I did this tour in November 2009; I live in Colorado, & did not find the weather unusually cold for me, although China is definitely more 'humid' than Colorado. The route of this tour will start out colder, & get steadily warmer as you progress into southern China. The coldest day was on the Great Wall, outside of Beijing; I wore a fleece jacket with a t-shirt & a lightweight sweater underneath, & was warm enough (a neck scarf would have been nice too, tho). It can also be 'chilly' while on your river cruise on the Yangtze. I never needed anything warmer than that fleece jacket. A good rain coat/poncho is a 'must' that time of year; it can rain pretty hard, & if you're holding an umbrella you can't be taking photos! Good walking shoes (not brand new) are a must, as many times you're walking on un-even pavement or ancient stone pathways (hiking boots not needed). Good supportive sandals (Birkis, Keens, Merrells, Tevas, Rockport, etc) are also good in the warmer areas. A good sun hat (or small travel umbrella) is a must for the hot, sunny days. China is very 'casual' in dress - polo shirts, capris, longer shorts, 'nice' t-shirts, khakis & cotton slacks are all OK to wear. I brought a 'polo shirtdress' with me, & wore it several times; it was cooler to wear than pants, & casual enough to wear sneakers or sandals with it. The air conditioning on the buses GCT uses within the cities was pretty cold; I always wanted a cardigan/fleece jacket with me for the bus, & would leave it there when we left to walk around a site.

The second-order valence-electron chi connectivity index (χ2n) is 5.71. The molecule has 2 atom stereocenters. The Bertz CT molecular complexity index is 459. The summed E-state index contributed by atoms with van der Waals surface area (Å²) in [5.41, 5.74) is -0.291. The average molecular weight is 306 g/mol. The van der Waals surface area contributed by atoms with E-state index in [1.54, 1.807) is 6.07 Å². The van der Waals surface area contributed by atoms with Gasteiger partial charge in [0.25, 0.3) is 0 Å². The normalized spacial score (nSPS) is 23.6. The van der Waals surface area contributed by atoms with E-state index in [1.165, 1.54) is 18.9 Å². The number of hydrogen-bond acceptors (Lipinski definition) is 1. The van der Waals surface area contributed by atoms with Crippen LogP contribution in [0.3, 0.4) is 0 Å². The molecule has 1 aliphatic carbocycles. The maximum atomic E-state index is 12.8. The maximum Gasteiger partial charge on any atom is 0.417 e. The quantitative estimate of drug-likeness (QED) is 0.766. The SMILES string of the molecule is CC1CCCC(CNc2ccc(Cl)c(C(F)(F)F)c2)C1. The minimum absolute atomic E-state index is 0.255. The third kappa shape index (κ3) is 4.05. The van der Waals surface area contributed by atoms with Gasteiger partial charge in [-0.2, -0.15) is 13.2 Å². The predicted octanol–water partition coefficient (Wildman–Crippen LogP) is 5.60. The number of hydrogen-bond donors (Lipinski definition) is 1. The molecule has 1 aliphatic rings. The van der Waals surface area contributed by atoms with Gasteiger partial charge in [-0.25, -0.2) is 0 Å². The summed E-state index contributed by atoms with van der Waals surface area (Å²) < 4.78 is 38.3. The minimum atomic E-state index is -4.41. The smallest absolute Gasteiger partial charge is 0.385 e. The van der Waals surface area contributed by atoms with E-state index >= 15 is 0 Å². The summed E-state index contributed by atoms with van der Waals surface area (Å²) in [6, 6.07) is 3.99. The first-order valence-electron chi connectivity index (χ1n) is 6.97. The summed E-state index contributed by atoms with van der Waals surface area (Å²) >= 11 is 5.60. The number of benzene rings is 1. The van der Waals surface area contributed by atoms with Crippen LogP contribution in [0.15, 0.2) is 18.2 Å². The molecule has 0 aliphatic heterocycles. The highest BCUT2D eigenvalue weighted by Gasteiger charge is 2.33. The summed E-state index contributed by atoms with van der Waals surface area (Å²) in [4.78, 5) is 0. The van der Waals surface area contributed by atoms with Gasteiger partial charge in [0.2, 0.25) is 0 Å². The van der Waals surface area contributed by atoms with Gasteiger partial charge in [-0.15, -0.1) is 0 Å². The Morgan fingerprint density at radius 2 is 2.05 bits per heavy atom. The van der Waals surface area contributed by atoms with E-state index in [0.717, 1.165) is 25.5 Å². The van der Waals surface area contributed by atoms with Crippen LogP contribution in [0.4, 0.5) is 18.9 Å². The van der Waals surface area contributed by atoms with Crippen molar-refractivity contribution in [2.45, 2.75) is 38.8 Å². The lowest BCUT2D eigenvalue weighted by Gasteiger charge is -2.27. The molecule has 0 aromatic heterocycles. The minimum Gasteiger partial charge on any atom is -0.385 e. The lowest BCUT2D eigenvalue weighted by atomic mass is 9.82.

HINT: bring one or two of those nylon 'reusable' shopping bags from your local grocery store; they're easy to stuff into a purse or daypack, & are more comfortable to carry than the inevitable cheap plastic bags your purchases will be put into, esp. when shopping from the 'street vendors' - a fun cultural experience in itself!
NOTE: unlike many countries, you should NOT bring any small-denomination US $$ with you to China; noone will accept them on the street or in the hotels as 'tips' or for buying inexpensive items. Instead, you should use ATM's (they're EVERYWHERE, & I had no trouble using my Colorado bank checking account debit card) or exchange money at your hotel's front desk (however, be among the first in your tour group to do so when you arrive, as they usually run out of Chinese yuan). Also, the Chinese are not interested in bartering for items you may bring with you to trade - they want cash!
HINT #2: if you like 'cream' in your coffee, bring your own instant creamer. It's not always available. If you need decaff coffee, bring some of your own also. Lots of good tea in China (!), not so much good coffee. (note that some tea has more caffeine than coffee, if you really need that buzz in the morning)
Bring LOTS of memory for your camera - the photo opportunities are endless. I love taking photos of children when I travel; the Chinese parents are very proud of their children & were very gracious whenever I asked if I could take a picture of their child. Everyone enjoyed seeing the photos in my viewer afterwards.
Enjoy! Learn a little Mandarin from the Internet before you go - they were very pleased with my small efforts to say 'hello', 'please', 'thank you', 'goodbye', etc.